6. Counsel stated as follows:“So, no, I'm not arguing nor should the papers be construed to say that when we originally filed the complaint, they were a named defendant—we just didn't put them in the caption. What you should understand is they were never named in the complaint except that they were named in an ability to go back and relate back as a Doe defendant. And that's all that was intended.”
7. Tri–City concedes that had the Bells amended the caption of the first amended complaint within the 30–day period, the statute would have been complied with. Yet changing the caption would effect no substantive change; the charging allegations in the eighth cause of action adequately apprised Tri–City of the basis of the Bells' claim. Moreover, Tri–City had actual notice of those allegations since it had already received and rejected the Bells' late claim and had appeared in court to oppose the Bells' request to be relieved from compliance with the claim presentation requirement. A second amended complaint would have provided Tri–City with no information it did not already have.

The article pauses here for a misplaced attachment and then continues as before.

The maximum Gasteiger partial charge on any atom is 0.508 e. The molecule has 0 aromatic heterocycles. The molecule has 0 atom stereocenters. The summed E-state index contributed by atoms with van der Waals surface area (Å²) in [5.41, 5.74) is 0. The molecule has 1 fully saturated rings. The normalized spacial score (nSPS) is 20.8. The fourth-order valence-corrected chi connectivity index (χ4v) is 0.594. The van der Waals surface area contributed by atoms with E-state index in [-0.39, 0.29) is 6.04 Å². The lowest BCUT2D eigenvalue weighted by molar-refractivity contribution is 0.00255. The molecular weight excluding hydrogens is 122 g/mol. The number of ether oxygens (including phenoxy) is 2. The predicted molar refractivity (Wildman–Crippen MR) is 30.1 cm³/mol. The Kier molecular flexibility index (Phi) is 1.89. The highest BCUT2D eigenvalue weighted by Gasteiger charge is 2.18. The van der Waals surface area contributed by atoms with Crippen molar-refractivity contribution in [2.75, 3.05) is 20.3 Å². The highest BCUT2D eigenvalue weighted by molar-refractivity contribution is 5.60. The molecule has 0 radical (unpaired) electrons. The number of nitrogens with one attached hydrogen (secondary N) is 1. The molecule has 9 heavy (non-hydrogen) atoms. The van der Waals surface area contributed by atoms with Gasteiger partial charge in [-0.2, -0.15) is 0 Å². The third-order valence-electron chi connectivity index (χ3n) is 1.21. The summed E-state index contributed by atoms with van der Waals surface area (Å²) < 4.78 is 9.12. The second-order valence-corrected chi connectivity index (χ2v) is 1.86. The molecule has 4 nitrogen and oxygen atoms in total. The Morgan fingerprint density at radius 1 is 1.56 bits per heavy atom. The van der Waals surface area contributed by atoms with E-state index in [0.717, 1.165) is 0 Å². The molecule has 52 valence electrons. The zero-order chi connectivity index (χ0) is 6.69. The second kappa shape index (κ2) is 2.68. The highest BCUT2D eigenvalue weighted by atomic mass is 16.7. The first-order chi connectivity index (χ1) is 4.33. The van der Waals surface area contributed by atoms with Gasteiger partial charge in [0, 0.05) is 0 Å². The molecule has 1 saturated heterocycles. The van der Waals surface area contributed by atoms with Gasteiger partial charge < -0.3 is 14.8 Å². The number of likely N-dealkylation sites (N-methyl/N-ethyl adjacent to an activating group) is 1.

8. Although we reject Tri–City's argument that counsel's erroneous concession should be binding (ante, p. 803), we are troubled that counsel's focus on the propriety of his Doe defendant amendment obviously distracted the trial court from what was the real issue in the case, i.e., whether the first amended complaint constituted substantial compliance with the rule of Bahten v. County of Merced, supra, 59 Cal.App.3d 101, 130 Cal.Rptr. 539. Accordingly, we believe it appropriate that the Bells' counsel bear some of the financial burden of what may have been an unnecessary appeal.
WIENER, Acting Presiding Justice.
WORK and TODD, JJ., concur.